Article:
As a result, they can create this silk on an industrial scale. And once you have that industrial scale of spider silk, you can create all kinds of new materials, from breathable fabrics to better bullet-proof vests. There’s a lot of potential for these materials, and they’ve raised about $90 million in private capital since we helped them get started in the early days of 2010. They have a real potential to disrupt the textiles market.

Propel(x): For an Angel investor who is kind of on the fence or is really interested in investing in science, but does not know this world, what tips would you give them in terms of starting out in investing in deep tech and in this kind of innovation?

Schrag: Just like any other investor, I would say to try to talk to some people who know the technology aspects, or to look for other signs of technology validation. Just like the NSF looks for validation from customers or follow-on investors to understand whether to invest Phase IIB funds in awardees. For people who are interested in these types of investments, I’d also look to see if government agencies with deep science expertise have supported a company. We find a lot of our companies get traction based on the NSF SBIR funding because then the external investors see that experts have looked at the technology and feel like it’s solid. Even though we’re the National Science Foundation, we bring in hundreds of external technical experts every year to help us to do our own diligence on the SBIR/STTR proposals we receive. Just like we bring in people who really understand these technology areas to give us advice and to help us make decisions, I recommend that Angels tap into their network to find the same types of people. Alternatively, they should to look to partner with private organizations that have the same focus on deep technology and deep science start-ups.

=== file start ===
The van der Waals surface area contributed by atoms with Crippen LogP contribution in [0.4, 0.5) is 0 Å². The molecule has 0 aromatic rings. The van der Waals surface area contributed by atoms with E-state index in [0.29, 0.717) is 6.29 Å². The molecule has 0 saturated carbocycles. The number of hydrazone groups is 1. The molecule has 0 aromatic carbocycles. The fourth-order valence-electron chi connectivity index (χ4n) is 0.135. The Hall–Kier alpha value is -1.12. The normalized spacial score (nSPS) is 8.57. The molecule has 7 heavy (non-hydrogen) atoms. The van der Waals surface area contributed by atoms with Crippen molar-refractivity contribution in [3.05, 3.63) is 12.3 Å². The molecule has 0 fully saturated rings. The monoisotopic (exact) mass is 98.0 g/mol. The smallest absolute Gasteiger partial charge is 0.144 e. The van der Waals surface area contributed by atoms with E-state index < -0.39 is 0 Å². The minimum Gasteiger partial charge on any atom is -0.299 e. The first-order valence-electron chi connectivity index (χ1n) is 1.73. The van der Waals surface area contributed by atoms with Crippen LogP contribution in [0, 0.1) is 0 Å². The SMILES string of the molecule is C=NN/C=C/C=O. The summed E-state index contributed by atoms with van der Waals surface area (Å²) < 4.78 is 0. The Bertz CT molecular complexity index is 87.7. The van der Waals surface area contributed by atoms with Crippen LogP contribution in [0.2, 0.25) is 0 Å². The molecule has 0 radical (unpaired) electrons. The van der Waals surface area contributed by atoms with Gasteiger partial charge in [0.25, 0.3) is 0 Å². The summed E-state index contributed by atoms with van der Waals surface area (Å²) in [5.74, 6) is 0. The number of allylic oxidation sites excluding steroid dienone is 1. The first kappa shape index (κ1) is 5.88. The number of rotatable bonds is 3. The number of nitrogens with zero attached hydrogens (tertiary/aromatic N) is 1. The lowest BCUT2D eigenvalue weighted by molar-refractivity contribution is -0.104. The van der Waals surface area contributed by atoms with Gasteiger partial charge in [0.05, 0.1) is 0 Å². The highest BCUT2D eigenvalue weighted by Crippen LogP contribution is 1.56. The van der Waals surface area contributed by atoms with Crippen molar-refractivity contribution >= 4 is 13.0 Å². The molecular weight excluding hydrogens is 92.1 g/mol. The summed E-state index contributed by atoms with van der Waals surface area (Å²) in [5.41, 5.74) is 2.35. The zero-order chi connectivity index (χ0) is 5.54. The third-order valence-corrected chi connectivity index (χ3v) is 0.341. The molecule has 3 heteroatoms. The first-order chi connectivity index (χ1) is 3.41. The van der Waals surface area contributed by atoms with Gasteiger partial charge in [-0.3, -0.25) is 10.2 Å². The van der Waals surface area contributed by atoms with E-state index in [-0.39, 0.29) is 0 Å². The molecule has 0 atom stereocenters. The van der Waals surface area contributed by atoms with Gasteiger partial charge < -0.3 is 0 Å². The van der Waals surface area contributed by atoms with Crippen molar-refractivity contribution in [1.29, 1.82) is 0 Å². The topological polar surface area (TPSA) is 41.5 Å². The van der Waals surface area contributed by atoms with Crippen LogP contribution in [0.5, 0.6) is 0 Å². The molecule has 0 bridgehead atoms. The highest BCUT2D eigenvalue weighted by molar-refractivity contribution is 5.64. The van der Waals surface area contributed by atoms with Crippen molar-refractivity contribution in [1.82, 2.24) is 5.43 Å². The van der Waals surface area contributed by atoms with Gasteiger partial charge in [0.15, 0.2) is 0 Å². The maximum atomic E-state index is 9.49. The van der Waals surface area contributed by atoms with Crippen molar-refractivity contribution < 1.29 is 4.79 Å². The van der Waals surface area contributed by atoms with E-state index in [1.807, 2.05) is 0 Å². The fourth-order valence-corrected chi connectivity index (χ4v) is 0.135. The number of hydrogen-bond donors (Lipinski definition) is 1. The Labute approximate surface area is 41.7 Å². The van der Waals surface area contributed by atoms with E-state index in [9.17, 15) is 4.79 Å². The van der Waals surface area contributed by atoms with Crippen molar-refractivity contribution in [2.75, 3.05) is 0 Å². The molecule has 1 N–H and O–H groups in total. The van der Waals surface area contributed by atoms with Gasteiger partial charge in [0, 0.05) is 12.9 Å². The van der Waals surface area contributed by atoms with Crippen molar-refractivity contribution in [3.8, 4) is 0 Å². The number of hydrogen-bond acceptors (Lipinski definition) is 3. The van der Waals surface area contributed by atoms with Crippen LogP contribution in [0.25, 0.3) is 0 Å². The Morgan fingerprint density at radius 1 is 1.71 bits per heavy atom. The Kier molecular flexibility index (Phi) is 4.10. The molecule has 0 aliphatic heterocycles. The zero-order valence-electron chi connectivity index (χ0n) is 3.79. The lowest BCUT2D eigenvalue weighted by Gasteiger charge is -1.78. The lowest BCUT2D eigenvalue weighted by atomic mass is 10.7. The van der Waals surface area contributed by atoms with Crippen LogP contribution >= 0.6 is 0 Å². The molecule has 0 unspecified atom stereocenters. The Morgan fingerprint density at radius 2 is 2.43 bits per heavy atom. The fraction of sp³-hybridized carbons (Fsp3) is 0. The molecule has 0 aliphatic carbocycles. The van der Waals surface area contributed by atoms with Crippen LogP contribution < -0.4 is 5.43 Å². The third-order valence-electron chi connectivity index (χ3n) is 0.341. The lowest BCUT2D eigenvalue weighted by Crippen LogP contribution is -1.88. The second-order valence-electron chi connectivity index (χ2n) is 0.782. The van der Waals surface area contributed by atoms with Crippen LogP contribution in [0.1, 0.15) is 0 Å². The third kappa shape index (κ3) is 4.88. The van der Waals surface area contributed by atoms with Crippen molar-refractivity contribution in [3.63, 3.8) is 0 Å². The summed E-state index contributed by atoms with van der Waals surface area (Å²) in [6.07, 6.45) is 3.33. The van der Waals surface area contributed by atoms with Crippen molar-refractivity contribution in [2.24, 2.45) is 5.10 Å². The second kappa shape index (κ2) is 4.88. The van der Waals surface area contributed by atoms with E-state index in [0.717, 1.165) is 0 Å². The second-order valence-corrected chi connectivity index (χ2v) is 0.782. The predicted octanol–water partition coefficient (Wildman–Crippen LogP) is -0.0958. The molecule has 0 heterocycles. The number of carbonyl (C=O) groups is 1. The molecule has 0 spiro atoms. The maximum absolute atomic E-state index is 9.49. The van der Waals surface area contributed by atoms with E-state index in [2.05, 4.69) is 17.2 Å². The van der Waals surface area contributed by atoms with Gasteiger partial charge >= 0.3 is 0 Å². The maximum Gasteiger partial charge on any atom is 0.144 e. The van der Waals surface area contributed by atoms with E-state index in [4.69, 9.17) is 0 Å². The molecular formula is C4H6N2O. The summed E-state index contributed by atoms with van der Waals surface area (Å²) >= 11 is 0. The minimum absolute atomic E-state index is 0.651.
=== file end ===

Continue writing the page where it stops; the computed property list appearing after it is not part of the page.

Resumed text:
Read the complete interview with Ben Schrag, including more about Ben’s background and the NSF’s efforts to drive innovations on the Propel(x) blog.

Propel(x)is an online angel investment platform that brings together investors, startups, and experts to support and invest in breakthrough technologies.